Wednesday, January 25, 2017

I Remember Mary Tyler Moore

What a joy it was for this young TV critic to spend a day on the set of the huge CBS sitcom hit The Mary Tyler Moore Show in June 1972.
I got to meet all the gang and even the chief writers and then at lunch in came Mary herself and we spent the next hour in ballet class as I desperately tried to keep up with her.
"I'm a child of TV" she told me. "And I wouldn't have it any other way."
She and her husband Grant Tinker had just bought the old Republic studios out in Studio City and the sound stages were soon all booked with hit MTM TV series.
On Thursday night along with fellow TV critics I attended a filming of the next episode --there was one complete run through at 7 p.m. followed by a second at 9 and I couldn't see any change in the script or basic blocking.
The next night we all went out to CBS Studio City to watch a filming of All In The Family and the atmosphere was completely raucous. There was a 7 p.m. filming complete with much shouting by star Carroll O'Connor and when the cast re-assembled for the 9 p.m. filming the script had been completely turned around.
When I'd asked Mary about the reason for her sitcom success she said ":Oh, the writers. It's always about the writers. I just come in every week and say their beautiful lines."
She was born in Flatbush on December 29 1936 to Marjorie Hackett and George Tyler Moore who was a clerk.
"I think I wanted to be a dancer since I could walk," she told me. "It was a very Catholic household and like a good Catholic girl I married at 19 and soon had a son Richie."
Her first TV appearance?
"I danced on TV commercials for Hotpoint appliances which ran on the series The Adventures Of Ozzie And Harrie. Then I was the answering gal on the series Richard Diamond with only my legs were shown."
Sttardom followed as Laura Petrie on The Dick Vamn Dyke Show.
"In the first pilot a lovely actress Barbara Britton was used but she tested as too sophisticated.  The show's creator Carl Reiner told me to let the others get the laughs and react as naturally as I could.
"Wives back then had certain standards --when I came on the set one day wearing slacks all hell broke loose. The chief CBS censor came running to the set and eventually he relented.""
When Dick Van Dyke folded Moore decided to try for the movies.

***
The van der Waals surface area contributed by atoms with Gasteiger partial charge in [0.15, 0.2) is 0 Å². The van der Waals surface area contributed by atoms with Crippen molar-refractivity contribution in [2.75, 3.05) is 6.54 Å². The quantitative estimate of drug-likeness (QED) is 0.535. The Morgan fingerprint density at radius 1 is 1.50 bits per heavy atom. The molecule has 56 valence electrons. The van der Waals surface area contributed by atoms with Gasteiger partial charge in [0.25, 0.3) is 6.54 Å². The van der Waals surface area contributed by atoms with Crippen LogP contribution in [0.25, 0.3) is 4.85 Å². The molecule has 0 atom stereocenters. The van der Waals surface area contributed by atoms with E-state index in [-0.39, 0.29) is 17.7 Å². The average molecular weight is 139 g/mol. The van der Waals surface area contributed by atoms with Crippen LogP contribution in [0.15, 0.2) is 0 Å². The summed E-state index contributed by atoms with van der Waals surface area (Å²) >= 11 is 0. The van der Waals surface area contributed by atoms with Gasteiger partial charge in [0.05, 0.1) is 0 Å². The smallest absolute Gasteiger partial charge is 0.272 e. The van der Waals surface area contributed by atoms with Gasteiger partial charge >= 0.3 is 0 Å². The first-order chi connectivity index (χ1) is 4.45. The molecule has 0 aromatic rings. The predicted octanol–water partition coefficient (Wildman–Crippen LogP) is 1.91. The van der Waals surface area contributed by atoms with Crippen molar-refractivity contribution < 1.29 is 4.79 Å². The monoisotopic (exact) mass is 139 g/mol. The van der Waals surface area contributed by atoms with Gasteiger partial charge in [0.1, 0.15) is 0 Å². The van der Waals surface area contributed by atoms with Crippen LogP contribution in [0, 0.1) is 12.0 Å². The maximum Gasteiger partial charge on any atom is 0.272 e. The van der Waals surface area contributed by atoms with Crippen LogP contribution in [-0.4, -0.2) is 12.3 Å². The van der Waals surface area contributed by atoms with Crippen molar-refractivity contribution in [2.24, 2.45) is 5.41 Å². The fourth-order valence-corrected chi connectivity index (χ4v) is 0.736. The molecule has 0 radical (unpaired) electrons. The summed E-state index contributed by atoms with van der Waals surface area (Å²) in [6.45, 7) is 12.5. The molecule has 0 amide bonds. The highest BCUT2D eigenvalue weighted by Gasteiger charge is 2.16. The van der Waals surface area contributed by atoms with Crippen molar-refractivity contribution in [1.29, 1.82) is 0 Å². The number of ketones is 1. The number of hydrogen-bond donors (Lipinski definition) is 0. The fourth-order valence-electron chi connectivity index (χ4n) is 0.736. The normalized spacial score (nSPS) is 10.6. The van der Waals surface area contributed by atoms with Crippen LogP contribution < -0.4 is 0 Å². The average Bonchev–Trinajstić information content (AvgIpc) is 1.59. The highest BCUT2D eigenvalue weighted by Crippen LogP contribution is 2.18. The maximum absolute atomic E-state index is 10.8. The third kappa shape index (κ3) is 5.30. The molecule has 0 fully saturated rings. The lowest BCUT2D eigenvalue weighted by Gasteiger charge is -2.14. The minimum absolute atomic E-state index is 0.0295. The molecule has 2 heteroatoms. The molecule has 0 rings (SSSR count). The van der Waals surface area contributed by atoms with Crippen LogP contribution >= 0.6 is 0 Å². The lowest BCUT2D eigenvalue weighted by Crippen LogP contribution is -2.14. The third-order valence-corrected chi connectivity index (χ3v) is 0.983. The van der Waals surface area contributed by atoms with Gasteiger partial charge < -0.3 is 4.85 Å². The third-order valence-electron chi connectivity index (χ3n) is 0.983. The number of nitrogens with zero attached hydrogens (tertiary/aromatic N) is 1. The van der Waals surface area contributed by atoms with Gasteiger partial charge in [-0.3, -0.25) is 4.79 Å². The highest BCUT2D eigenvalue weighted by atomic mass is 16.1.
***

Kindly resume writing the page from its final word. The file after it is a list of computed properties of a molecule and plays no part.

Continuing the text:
"I had the second female lead in Thoroughly Modern Mille (1967) and then I was a nun in an Elvis Presley thing Change Of Habit (1967). Then I did a Broadway musical version of Breakfast At Tiffanys opposite Richard Chamberlain which was the biggest stinker of the season."
Second husband Tinker put together the MTM Show in 1970 but she voluntarily ended it in 1977 when it still was a Top 10 hit.
"Biggest mistake of my life," she later told me. "We could have gone a few more years and made ever so much more money in reruns."
I remember a lavish MTM dinner on the top floor of Chasen's restaurant in Beverly Hills with 25 tables for the 100 TV critics and a separate MTM star at each table: Ed Asner, Valerie Harper, Cloris Leachman.
Later on MTM went into drama with such hourlong hits as Lou Grant and Hill Street Blues.
I later became good friends with Valerie Harper who said "With Mary what youy see is what you get. No temper tantrums. She was the sane one on the sjhow and let the crazies act all around her."
Bette White told me" "In 1980 mu husband and I had dinner with Mary and Grant one night in 1980. They'd just signed the papers to divorce. I felt so terrible I was in tears but Mary was strangely composed."
When I later asked Moore how closely her own personality had followed that of Mary Richards she said later  "Not much at all. I'm far tougher. Not always nice."
And her personal life was filled with sorrow: both sister Elizabeth and her brother predeceased her.
And in 1981 she and Tinker would divorce.
In 1980 Moore dazzled in the film Ordinary People garnering an Oscar nomination.
"Director Robert Redford says he saw me walking alone down at the beach and saw a side of me the public had never seen. It was a dream assignment but I now realize a lot of that troubled woman was really me."
Moore tried to return to series TV three times but all attempts were flops: a variety hour titled  The Mary Tyler Moore Show, (1979).  and two sitcoms Mary (1985) and Annie McGuire (1986).
We had a grand reunion in the Toronto Star Newsroom in  1984 when she was shooting the CBS TV movie Heartsounds opposite Jim Garner.
As a favor I asked her to pose with managing editor Lou Clancy in the newsroom for a Star photographer and the next day  it was splashed over the front page with the cute caption :" Mary? Lou?"
And I miss her already.

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